Faced with 350 000 tons of household waste produced each year in Lomé, a project financed by the French Development Agency (AFD) is reconciling art and sanitation in Togo's largest city.
The fourth phase of the Lomé Urban Environment Project (PEUL IV) is continuing in Togo with a particular focus on sanitation. Nearly 80 young artists from the Togolese capital have transformed plastic waste into art objects (paintings, musical instruments, sculptures). The initiative is financed by the French Development Agency (AFD).
It is through the Métis Fund that it created in 2021 to “raise awareness of respect for the environment and encourage a citizen dynamic of cleanliness” against the backdrop of promoting the cultural varieties of the beneficiary countries. It is within this framework that several teenagers from the Togolese councils of Golfe 1 and Agoè-Nyiévé 4 have benefited from practical workshops on the collection and recycling of rubbish littering the streets.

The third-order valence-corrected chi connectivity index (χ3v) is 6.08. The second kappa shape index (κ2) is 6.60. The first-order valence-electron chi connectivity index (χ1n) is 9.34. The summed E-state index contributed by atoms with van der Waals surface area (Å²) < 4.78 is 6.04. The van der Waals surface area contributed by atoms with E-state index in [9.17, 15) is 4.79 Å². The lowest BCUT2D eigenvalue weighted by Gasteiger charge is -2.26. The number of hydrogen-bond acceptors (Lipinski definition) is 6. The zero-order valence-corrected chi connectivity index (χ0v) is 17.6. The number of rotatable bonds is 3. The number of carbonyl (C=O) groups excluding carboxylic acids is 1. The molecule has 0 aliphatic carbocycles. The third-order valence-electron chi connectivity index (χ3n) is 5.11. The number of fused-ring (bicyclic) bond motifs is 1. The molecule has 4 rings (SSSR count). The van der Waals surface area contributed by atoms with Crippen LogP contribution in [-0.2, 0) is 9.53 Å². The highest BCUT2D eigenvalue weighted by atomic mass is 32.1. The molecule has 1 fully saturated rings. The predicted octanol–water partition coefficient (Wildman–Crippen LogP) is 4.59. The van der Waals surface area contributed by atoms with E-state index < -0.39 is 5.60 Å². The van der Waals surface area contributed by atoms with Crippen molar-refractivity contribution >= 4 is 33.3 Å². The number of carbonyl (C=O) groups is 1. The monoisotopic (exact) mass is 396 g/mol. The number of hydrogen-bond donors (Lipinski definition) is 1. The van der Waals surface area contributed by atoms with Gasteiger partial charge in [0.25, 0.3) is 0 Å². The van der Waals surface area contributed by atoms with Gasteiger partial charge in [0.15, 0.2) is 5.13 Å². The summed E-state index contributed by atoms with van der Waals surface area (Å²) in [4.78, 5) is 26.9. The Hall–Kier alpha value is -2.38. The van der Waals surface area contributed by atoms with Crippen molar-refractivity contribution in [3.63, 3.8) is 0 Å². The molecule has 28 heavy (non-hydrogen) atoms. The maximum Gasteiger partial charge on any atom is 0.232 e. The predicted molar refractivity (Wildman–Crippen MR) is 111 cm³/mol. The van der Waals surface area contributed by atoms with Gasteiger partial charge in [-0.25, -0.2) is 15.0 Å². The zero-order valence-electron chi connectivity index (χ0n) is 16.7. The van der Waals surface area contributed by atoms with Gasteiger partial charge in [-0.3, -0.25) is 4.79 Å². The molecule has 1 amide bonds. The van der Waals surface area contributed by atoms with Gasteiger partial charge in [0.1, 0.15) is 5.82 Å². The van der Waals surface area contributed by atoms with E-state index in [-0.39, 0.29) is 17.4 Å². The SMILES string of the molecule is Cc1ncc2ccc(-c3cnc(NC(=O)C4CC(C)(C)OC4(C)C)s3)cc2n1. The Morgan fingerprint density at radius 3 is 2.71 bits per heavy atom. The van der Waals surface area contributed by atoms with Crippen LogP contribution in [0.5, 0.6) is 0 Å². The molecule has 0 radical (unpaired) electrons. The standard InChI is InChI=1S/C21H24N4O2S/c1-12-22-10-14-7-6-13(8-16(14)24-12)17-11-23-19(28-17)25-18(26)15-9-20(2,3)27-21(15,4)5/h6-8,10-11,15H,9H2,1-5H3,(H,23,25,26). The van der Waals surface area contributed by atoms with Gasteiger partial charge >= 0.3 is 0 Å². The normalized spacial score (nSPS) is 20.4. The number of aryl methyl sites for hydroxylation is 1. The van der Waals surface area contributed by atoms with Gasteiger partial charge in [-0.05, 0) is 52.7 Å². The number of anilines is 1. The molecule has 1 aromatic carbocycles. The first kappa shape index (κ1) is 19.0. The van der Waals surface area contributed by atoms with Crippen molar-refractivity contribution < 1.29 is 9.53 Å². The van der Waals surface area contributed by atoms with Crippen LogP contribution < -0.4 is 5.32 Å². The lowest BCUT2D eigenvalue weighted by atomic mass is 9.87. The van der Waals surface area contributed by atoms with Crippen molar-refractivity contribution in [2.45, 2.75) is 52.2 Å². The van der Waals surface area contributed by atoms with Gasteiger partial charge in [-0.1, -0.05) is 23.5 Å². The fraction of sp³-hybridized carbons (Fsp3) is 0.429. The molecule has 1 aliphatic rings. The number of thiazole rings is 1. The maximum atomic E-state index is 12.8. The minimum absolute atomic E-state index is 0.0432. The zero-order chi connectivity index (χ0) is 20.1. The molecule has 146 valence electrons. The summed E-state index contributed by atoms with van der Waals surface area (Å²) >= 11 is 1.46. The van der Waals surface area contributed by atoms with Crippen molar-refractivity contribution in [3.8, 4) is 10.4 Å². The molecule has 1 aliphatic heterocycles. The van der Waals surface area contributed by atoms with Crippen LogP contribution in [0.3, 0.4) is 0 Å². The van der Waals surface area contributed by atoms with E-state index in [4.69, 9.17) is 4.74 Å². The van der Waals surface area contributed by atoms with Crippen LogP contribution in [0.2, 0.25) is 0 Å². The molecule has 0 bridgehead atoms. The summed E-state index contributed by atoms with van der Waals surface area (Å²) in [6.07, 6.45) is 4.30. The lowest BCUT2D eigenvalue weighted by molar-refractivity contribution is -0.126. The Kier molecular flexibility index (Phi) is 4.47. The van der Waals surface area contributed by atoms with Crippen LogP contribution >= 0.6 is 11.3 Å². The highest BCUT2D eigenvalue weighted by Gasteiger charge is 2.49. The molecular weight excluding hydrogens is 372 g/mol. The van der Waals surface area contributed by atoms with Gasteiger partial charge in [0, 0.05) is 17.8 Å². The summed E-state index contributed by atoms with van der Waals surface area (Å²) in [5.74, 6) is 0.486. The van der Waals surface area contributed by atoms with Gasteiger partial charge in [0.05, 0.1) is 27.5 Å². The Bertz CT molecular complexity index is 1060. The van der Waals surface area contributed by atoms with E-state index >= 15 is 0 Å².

This initiative is being implemented with the participation of Togolese civil society associations, notably Jeunesse Wara Sporting Club, Amis du futur, Cercle d’aide femme-enfant, and Passion football club. According to Bossa Makagni-Amelete, the Director of Strategic Planning and Urbanism of the Greater Lomé Autonomous District (DAGL), the aim is to strengthen the sanitation policy in this urban area, which has 2 million inhabitants, i.e. a quarter of the population of Togo.
Similar initiatives are underway in this West African country to combat waste pollution. One example is the pan-African Africompost project, which received 200 000 euros in funding from AFD in the second half of 2022. Its implementation should enable the installation of composting units for the sale of compost to farmers.